Two New York state senators released a report last week aimed at combating the spread of Lyme and tick-borne diseases. The report, which follows a public hearing in August, contains a number of recommendations. A Hudson Valley scientist who studies Lyme disease commended the report, but has some suggestions for improving it.
Republican state Senators Kemp Hannon and Sue Serino released “Ticking Time Bomb: An Update on the Lyme and Tick-Borne Disease Epidemic in New York State.” Serino chairs the Task Force on Lyme and Tick-Borne Disease.
“People say it’s not about the money; it really is about the money in this situation because the money pays for the research,” Serino says.
Serino says last year’s budget included $400,000 to combat Lyme and tick-borne diseases, and she wants much more allocated in the next one. She and Hannon are calling for a statewide action plan along with funding research needed to reduce the tick population. That’s welcome news to Dr. Rick Ostfeld, disease ecologist with the Millbrook-based Cary Institute of Ecosystem Studies.
“I think that the Senate task force and committee is being very enlightened in deciding that the state of New York has a role to play in fostering a better understanding of Lyme disease and other tick-borne diseases and to try to foster more action at the state level,” says Ostfeld. “Obviously it has to be done in partnership with the federal level, especially the CDC but we all know that there are increasing threats to remove, cut funding for scientific research, and so, at some point, the state needs to step in and play a more active role. So I think that’s an appropriate direction in which to move.”
Ostfeld, who also is a member of Serino’s Lyme Advisory Board and delivered testimony at the Senate hearing, would like to see more emphasis on tick prevention.
“Clearly we’re dealing with diagnostic measures and treatments that are not entirely effective. They can stand a great deal of improvement, and I think there’s an appropriate focus on that,” Ostfeld says. “But imagine if we could actually do such a good job as controlling tick populations in the places where people get exposed to tick-borne diseases that we had somewhat less urgent a need for diagnosis and treatment. And so I think that there has been relatively little funding for environmentally safe and effective tick control which would actually prevent exposure to these tick-borne illnesses in the first place and that that would be extremely beneficial for New Yorkers and those living elsewhere where tick-borne disease is a problem.”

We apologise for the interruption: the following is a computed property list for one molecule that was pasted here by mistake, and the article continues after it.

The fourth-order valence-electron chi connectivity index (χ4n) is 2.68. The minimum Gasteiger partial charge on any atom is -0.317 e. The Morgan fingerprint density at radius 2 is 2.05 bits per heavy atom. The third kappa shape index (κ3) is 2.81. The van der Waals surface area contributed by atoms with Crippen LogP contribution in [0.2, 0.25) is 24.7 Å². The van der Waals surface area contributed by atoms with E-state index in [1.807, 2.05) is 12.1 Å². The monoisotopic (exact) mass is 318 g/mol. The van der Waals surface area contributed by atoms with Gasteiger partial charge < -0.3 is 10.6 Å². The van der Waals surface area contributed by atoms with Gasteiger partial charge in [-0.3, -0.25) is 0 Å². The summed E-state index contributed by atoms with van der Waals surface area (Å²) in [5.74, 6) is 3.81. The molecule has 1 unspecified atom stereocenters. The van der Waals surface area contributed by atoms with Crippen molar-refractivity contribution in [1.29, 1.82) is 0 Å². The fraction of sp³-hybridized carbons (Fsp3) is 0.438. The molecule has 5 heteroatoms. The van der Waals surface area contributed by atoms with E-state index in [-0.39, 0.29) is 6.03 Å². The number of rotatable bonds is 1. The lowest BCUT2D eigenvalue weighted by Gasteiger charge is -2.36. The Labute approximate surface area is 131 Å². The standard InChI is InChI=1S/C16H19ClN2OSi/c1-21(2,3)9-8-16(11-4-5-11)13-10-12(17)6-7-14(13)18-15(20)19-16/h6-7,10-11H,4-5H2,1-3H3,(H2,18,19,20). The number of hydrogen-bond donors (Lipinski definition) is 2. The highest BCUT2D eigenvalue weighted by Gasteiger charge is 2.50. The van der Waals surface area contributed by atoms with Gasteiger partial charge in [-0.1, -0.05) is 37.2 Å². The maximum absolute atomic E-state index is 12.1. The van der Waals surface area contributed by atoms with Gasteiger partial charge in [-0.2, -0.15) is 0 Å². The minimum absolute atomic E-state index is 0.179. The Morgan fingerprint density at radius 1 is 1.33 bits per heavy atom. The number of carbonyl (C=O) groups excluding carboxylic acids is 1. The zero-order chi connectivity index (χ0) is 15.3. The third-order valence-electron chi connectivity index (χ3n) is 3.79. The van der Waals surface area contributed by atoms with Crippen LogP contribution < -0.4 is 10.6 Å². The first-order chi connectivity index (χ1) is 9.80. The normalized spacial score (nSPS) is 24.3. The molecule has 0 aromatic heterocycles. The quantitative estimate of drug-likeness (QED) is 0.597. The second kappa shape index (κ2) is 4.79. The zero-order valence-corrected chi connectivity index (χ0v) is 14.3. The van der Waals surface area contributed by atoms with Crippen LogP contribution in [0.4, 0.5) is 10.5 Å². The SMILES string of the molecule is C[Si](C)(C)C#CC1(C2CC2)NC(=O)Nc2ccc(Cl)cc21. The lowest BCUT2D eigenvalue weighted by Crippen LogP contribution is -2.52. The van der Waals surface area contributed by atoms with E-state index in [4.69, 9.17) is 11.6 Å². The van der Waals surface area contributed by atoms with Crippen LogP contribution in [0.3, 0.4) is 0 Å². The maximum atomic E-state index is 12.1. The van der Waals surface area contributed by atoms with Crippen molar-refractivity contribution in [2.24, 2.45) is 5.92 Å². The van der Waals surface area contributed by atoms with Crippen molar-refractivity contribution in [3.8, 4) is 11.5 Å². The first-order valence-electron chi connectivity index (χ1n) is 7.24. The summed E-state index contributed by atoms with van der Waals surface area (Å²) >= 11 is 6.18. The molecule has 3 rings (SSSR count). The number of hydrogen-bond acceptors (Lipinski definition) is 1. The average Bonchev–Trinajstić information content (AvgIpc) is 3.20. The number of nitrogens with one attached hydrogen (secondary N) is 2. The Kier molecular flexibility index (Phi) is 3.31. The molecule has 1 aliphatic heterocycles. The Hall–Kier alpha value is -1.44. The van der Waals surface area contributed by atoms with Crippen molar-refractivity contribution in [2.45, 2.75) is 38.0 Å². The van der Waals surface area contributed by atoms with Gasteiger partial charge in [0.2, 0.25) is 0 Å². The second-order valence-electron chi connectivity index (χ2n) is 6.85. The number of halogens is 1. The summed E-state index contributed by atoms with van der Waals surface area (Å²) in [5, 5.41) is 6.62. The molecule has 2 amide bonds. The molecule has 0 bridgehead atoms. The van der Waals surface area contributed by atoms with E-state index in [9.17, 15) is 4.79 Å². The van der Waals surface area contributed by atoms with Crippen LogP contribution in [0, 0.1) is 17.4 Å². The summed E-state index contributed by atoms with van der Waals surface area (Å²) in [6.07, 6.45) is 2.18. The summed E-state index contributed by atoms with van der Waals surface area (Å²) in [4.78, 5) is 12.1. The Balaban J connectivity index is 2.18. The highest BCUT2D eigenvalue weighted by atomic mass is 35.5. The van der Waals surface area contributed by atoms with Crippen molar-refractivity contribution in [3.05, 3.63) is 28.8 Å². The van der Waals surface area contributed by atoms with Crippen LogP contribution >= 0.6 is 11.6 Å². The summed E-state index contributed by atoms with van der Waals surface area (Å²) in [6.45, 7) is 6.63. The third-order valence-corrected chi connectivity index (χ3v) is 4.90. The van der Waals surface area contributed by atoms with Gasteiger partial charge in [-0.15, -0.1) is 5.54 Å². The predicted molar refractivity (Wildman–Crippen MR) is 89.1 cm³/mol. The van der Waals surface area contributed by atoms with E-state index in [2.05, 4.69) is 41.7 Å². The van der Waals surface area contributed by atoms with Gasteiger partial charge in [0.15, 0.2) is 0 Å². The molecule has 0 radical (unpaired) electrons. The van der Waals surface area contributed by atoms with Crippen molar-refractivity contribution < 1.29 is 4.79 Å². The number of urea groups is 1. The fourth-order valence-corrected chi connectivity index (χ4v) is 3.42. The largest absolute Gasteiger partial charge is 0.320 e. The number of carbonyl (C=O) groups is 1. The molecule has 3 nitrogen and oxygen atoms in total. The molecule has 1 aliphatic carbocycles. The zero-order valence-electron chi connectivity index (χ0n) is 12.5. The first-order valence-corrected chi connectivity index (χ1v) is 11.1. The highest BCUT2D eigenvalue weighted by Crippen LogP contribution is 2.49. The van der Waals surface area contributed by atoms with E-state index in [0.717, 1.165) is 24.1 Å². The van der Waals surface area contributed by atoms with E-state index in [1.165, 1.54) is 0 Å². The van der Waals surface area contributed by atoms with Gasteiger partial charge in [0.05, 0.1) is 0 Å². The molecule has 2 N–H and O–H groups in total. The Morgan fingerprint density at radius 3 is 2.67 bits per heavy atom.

In fact, the Cary Institute and Bard College are in the midst of a large-scale, five-year study aimed at reducing tick populations and Lyme disease in Dutchess County neighborhoods. Part of the study is testing an environmentally-friendly spray to kill ticks.
Serino is from Dutchess County. The report, using Centers for Disease Control and Prevention figures, shows that from 2000-2015, Dutchess County had more than 11,000 Lyme disease cases. Columbia County had the second highest number, with just more than 6,800. Orange County was third, with 6,300. One of the report’s recommendations is to further a bill Hannon has sponsored and Serino co-sponsored to arm patients with information.
“It’s like a notification form, to inform patients what to do when they get a negative test because a negative test definitely does not mean you don’t have Lyme disease,” says Serino. “So this empowers them to advocate for themselves, which is very important.”
“I think we need to be careful about both false negatives, which were emphasized during the hearing that helped contribute to the report, but also false positives.”
Serino says another recommendation is to reinstate one of New York’s commissions.
“We want to have the Cost Containment Commission come up, start up again, to reinstitute it,” Serino says. “And they can check the cost of the insurance and consider what the coverage would be for the long-term treatment of the symptoms because people are so, so sick.”
The report also calls for increased testing in children who present symptoms.
Meanwhile, on October 20, the New York state Department of Health confirmed a case of Powasssan virus in Dutchess County. It was the county’s first case of the rare, sometimes fatal tick-borne disease this year.